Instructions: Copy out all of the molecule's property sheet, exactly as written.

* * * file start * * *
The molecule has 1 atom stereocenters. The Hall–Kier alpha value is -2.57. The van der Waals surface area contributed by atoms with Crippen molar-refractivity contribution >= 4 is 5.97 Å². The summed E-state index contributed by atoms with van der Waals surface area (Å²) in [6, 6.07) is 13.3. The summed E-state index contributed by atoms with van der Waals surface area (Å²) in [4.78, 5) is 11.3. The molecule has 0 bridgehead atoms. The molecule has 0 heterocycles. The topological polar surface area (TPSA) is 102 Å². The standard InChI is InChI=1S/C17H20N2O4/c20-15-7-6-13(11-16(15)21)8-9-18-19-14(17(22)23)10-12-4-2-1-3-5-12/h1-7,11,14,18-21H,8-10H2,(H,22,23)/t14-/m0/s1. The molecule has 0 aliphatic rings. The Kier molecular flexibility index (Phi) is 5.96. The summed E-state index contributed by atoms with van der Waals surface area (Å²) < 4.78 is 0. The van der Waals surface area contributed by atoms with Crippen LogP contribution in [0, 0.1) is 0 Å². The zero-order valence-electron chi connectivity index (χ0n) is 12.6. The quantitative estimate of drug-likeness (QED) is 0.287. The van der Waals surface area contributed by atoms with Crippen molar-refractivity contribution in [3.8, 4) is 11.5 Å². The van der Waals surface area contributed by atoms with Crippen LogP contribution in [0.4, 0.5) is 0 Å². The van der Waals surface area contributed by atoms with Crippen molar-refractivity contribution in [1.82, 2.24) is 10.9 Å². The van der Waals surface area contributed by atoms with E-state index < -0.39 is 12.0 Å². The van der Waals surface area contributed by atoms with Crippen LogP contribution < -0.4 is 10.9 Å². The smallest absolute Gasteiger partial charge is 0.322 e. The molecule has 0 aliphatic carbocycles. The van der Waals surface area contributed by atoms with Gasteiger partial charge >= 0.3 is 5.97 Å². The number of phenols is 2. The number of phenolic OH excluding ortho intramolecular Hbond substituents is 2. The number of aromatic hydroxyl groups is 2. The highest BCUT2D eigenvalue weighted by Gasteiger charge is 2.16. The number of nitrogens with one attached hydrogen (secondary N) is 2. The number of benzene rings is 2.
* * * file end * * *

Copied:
The molecule has 1 atom stereocenters. The Hall–Kier alpha value is -2.57. The van der Waals surface area contributed by atoms with Crippen molar-refractivity contribution >= 4 is 5.97 Å². The summed E-state index contributed by atoms with van der Waals surface area (Å²) in [6, 6.07) is 13.3. The summed E-state index contributed by atoms with van der Waals surface area (Å²) in [4.78, 5) is 11.3. The molecule has 0 bridgehead atoms. The molecule has 0 heterocycles. The topological polar surface area (TPSA) is 102 Å². The standard InChI is InChI=1S/C17H20N2O4/c20-15-7-6-13(11-16(15)21)8-9-18-19-14(17(22)23)10-12-4-2-1-3-5-12/h1-7,11,14,18-21H,8-10H2,(H,22,23)/t14-/m0/s1. The molecule has 0 aliphatic rings. The Kier molecular flexibility index (Phi) is 5.96. The summed E-state index contributed by atoms with van der Waals surface area (Å²) < 4.78 is 0. The van der Waals surface area contributed by atoms with Crippen LogP contribution in [0, 0.1) is 0 Å². The zero-order valence-electron chi connectivity index (χ0n) is 12.6. The quantitative estimate of drug-likeness (QED) is 0.287. The van der Waals surface area contributed by atoms with Crippen molar-refractivity contribution in [3.8, 4) is 11.5 Å². The van der Waals surface area contributed by atoms with Crippen LogP contribution in [0.4, 0.5) is 0 Å². The van der Waals surface area contributed by atoms with Crippen molar-refractivity contribution in [1.82, 2.24) is 10.9 Å². The van der Waals surface area contributed by atoms with E-state index < -0.39 is 12.0 Å². The van der Waals surface area contributed by atoms with Crippen LogP contribution < -0.4 is 10.9 Å². The smallest absolute Gasteiger partial charge is 0.322 e. The molecule has 0 aliphatic carbocycles. The van der Waals surface area contributed by atoms with Gasteiger partial charge >= 0.3 is 5.97 Å². The number of phenols is 2. The number of phenolic OH excluding ortho intramolecular Hbond substituents is 2. The number of aromatic hydroxyl groups is 2. The highest BCUT2D eigenvalue weighted by Gasteiger charge is 2.16. The number of nitrogens with one attached hydrogen (secondary N) is 2. The number of benzene rings is 2.